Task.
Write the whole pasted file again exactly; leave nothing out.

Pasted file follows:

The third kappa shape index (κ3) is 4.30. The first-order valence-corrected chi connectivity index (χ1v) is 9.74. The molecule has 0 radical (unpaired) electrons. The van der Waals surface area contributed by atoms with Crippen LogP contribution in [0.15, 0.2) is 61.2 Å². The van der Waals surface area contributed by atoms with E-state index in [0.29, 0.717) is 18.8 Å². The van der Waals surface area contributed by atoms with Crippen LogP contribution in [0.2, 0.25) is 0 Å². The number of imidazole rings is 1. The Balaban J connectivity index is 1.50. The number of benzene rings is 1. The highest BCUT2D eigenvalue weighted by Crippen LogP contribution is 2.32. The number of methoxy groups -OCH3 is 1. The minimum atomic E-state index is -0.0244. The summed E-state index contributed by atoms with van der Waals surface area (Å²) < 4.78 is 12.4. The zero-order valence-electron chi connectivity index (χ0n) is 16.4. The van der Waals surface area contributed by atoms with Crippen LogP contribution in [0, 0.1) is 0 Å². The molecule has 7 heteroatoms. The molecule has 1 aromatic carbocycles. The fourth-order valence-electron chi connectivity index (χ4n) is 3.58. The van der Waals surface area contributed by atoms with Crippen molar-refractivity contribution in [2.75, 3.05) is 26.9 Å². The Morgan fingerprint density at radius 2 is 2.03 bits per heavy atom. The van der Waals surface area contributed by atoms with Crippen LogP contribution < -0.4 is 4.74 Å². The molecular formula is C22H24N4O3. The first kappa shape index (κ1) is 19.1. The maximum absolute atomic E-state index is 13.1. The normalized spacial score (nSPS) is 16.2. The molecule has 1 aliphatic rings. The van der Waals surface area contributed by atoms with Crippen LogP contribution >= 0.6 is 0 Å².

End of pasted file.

The third kappa shape index (κ3) is 4.30. The first-order valence-corrected chi connectivity index (χ1v) is 9.74. The molecule has 0 radical (unpaired) electrons. The van der Waals surface area contributed by atoms with Crippen LogP contribution in [0.15, 0.2) is 61.2 Å². The van der Waals surface area contributed by atoms with E-state index in [0.29, 0.717) is 18.8 Å². The van der Waals surface area contributed by atoms with Crippen LogP contribution in [0.2, 0.25) is 0 Å². The number of imidazole rings is 1. The Balaban J connectivity index is 1.50. The number of benzene rings is 1. The highest BCUT2D eigenvalue weighted by Crippen LogP contribution is 2.32. The number of methoxy groups -OCH3 is 1. The minimum atomic E-state index is -0.0244. The summed E-state index contributed by atoms with van der Waals surface area (Å²) < 4.78 is 12.4. The zero-order valence-electron chi connectivity index (χ0n) is 16.4. The van der Waals surface area contributed by atoms with Crippen LogP contribution in [0, 0.1) is 0 Å². The molecule has 7 heteroatoms. The molecule has 1 aromatic carbocycles. The fourth-order valence-electron chi connectivity index (χ4n) is 3.58. The van der Waals surface area contributed by atoms with Crippen molar-refractivity contribution in [2.75, 3.05) is 26.9 Å². The Morgan fingerprint density at radius 2 is 2.03 bits per heavy atom. The van der Waals surface area contributed by atoms with Crippen LogP contribution < -0.4 is 4.74 Å². The molecular formula is C22H24N4O3. The first kappa shape index (κ1) is 19.1. The maximum absolute atomic E-state index is 13.1. The normalized spacial score (nSPS) is 16.2. The molecule has 1 aliphatic rings. The van der Waals surface area contributed by atoms with Crippen LogP contribution >= 0.6 is 0 Å².